The official feast day for St. Katharine Drexel — the foundress of the Sisters of the Blessed Sacrament who devoted her life to the evangelization and advancement of Black and Native American people — is March 3, the anniversary of her 1955 death and entrance into heaven.
Although her congregation celebrates that day among themselves, a more public observation is held annually at their Bensalem Motherhouse generally on the following Sunday. This year it was on March 8, and Archbishop Charles Chaput visited the convent to join the sisters and the public in honoring Philadelphia’s first and only native-born saint.
In recent years the sisters have also used this event as a day to present their annual St. Katharine Drexel National Justice Award to an individual who reflects the values fostered by St. Katharine.
By coincidence not design, March 8 also happens to be International Women’s Day and this year’s honoree, businesswoman Carmen Bermudez of Tucson, Arizona, joins such previous female recipients of the award as Regina Benjamin, former surgeon general of the U.S.; Sister Kateri Mitchell, S.S.S., the first Native American executive director of the Tekakwitha Conference; Sister Sandra Smithson, O.S.F., founder of Project Reflect and promoter of education and policy reform; and Sister Mary Scullion, R.S.M., co-founder of Project HOME.
At the presentation ceremony, Sisters of the Blessed Sacrament president Sister Patricia Suchalski, described Bermudez as “a Catholic businesswoman from Tucson whose life reflects the values and visions of Mother Katharine who was also a very, very astute businesswoman.”
Bermudez, a member of St. Thomas Parish in Tucson, is the founder and CEO of Mission Management and Trust, which was established in 1994 to assist companies, religious groups and other nonprofits in the management of their assets. Coincidentally it also devotes a good portion of its own profits to community causes especially through assisting women and minorities to rise above the challenging circumstances of their lives.
Bermudez’s own life is a colorful and remarkable example of rising above poverty and achieving the American dream.
She was born in San Jose, Costa Rica, the third of four children, but her father left the family when she was 2, leaving them in dire poverty. When she was 7, she told her mother that someday she would not be poor. Her mother laughed and asked how this would happen. “I’ll be a bullfighter,” little Carmen said. Her mother laughed and pointed to a field where some cows were grazing, telling her to practice there.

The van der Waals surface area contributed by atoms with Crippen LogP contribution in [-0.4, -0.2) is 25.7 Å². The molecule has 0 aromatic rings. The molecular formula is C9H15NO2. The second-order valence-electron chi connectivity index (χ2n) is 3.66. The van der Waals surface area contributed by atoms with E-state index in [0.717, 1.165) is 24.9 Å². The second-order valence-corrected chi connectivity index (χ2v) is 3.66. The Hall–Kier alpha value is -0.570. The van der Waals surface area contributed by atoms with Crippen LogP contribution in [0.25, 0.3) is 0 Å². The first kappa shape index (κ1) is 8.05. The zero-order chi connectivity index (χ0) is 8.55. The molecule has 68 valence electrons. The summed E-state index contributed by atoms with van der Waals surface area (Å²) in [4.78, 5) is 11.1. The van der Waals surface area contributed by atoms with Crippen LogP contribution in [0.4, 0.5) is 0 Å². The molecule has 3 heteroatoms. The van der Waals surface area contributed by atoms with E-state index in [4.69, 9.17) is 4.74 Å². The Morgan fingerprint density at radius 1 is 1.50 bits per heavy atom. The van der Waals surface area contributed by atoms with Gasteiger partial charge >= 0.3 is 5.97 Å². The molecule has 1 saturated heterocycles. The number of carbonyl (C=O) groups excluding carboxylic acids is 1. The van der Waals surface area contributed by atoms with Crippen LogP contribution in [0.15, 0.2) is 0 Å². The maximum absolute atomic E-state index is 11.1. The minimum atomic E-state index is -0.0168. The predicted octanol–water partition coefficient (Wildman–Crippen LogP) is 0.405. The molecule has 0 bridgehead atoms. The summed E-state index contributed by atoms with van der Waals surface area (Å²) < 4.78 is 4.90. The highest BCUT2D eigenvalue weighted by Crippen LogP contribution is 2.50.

Carmen went into the field and soon found there was also a bull there. He lowered his horns and she ran for her life. But even at that age, she experienced an adrenalin rush she had never known and the memory stayed with her.
She was 15 in the late 1950s when an aunt in California sponsored her mother and herself for immigration and a new life.
She attended Santa Monica High School while working to help her mother sponsor her siblings, and briefly attended Santa Monica College, but left to assist the family.
She never forgot her childhood love for bullfighting. She took lessons from a friendly professional who did not charge her, and she did become a professional bullfighter with moderate success with bulls and calves, first in Costa Rica and then in Mexico.
One difference: Costa Rica is a country where the bull is not killed; Mexico followed the Spanish tradition requiring the bull to be killed.
Bullfighting is not a typical women’s occupation, but Bermudez observed, “I look at it this way, the bull doesn’t look at you as a man or a woman, a Catholic or Jewish or whatever, and life is that way too. I don’t look on myself as a woman, I look on myself as a person.”
With that said, bullfighting may be exciting but it is not only the bull that is at risk. Eventually, after several injuries, Bermudez hung up her cape and began a second career as flight attendant for T.W.A. from which she retired in 1987.
It was during her travels that she met her future husband, Thomas Feeney, who was CEO of Marathon Asset Management in La Jolla, Calif. After learning the business through him she struck off on her own to found Mission Management and Trust in 1994. Among her very first clients was the Sisters of the Blessed Sacrament.
“The sisters liked the idea that it was minority owned and also women,” she explained.
Mission Management has prospered to the point where Feeney has merged Marathon Asset Management into it and is now the chief investment officer of the combined company.
Through everything, a goal of Bermudez is “helping people. If I had not been helped by others I would not know what that means.”
She has not forgotten where she came from, but “when you get to the top you have to send the elevator down for others,” she said.
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